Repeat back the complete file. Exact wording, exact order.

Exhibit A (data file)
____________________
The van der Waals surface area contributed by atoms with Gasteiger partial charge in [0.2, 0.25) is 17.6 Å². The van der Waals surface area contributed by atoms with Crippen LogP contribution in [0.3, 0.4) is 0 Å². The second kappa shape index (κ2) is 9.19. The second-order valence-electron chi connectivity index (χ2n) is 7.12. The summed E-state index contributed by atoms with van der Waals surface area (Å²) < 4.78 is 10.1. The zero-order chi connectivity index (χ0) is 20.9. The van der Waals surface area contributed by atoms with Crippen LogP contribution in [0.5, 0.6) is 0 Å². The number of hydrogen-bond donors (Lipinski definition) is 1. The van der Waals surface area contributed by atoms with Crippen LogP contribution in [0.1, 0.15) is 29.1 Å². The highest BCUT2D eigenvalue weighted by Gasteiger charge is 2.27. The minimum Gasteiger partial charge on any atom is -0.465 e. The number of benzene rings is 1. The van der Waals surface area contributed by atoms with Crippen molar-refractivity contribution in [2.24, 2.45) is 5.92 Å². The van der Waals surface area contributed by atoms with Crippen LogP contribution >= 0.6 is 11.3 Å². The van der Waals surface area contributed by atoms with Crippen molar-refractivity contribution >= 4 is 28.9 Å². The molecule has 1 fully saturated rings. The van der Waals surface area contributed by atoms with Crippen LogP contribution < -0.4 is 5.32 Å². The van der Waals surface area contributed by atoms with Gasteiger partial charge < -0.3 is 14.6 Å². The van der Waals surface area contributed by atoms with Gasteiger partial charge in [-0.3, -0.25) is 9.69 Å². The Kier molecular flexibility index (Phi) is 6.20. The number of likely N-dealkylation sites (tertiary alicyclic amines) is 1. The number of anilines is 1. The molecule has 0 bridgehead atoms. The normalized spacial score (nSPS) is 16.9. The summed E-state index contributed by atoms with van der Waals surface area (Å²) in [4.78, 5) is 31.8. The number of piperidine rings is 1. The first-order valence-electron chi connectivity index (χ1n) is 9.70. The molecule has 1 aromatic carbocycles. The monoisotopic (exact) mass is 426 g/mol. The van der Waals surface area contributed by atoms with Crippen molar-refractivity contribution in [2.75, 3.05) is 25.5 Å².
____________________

The van der Waals surface area contributed by atoms with Gasteiger partial charge in [0.2, 0.25) is 17.6 Å². The van der Waals surface area contributed by atoms with Crippen LogP contribution in [0.3, 0.4) is 0 Å². The second kappa shape index (κ2) is 9.19. The second-order valence-electron chi connectivity index (χ2n) is 7.12. The summed E-state index contributed by atoms with van der Waals surface area (Å²) < 4.78 is 10.1. The zero-order chi connectivity index (χ0) is 20.9. The van der Waals surface area contributed by atoms with Crippen LogP contribution in [0.5, 0.6) is 0 Å². The number of hydrogen-bond donors (Lipinski definition) is 1. The van der Waals surface area contributed by atoms with Crippen LogP contribution in [0.1, 0.15) is 29.1 Å². The highest BCUT2D eigenvalue weighted by Gasteiger charge is 2.27. The minimum Gasteiger partial charge on any atom is -0.465 e. The number of benzene rings is 1. The van der Waals surface area contributed by atoms with Crippen molar-refractivity contribution in [2.24, 2.45) is 5.92 Å². The van der Waals surface area contributed by atoms with Crippen LogP contribution >= 0.6 is 11.3 Å². The van der Waals surface area contributed by atoms with Crippen molar-refractivity contribution >= 4 is 28.9 Å². The molecule has 1 fully saturated rings. The van der Waals surface area contributed by atoms with Crippen LogP contribution < -0.4 is 5.32 Å². The van der Waals surface area contributed by atoms with Gasteiger partial charge < -0.3 is 14.6 Å². The van der Waals surface area contributed by atoms with Gasteiger partial charge in [-0.3, -0.25) is 9.69 Å². The Kier molecular flexibility index (Phi) is 6.20. The number of likely N-dealkylation sites (tertiary alicyclic amines) is 1. The number of anilines is 1. The molecule has 0 bridgehead atoms. The normalized spacial score (nSPS) is 16.9. The summed E-state index contributed by atoms with van der Waals surface area (Å²) in [4.78, 5) is 31.8. The number of piperidine rings is 1. The first-order valence-electron chi connectivity index (χ1n) is 9.70. The molecule has 1 aromatic carbocycles. The monoisotopic (exact) mass is 426 g/mol. The van der Waals surface area contributed by atoms with Crippen molar-refractivity contribution in [2.75, 3.05) is 25.5 Å².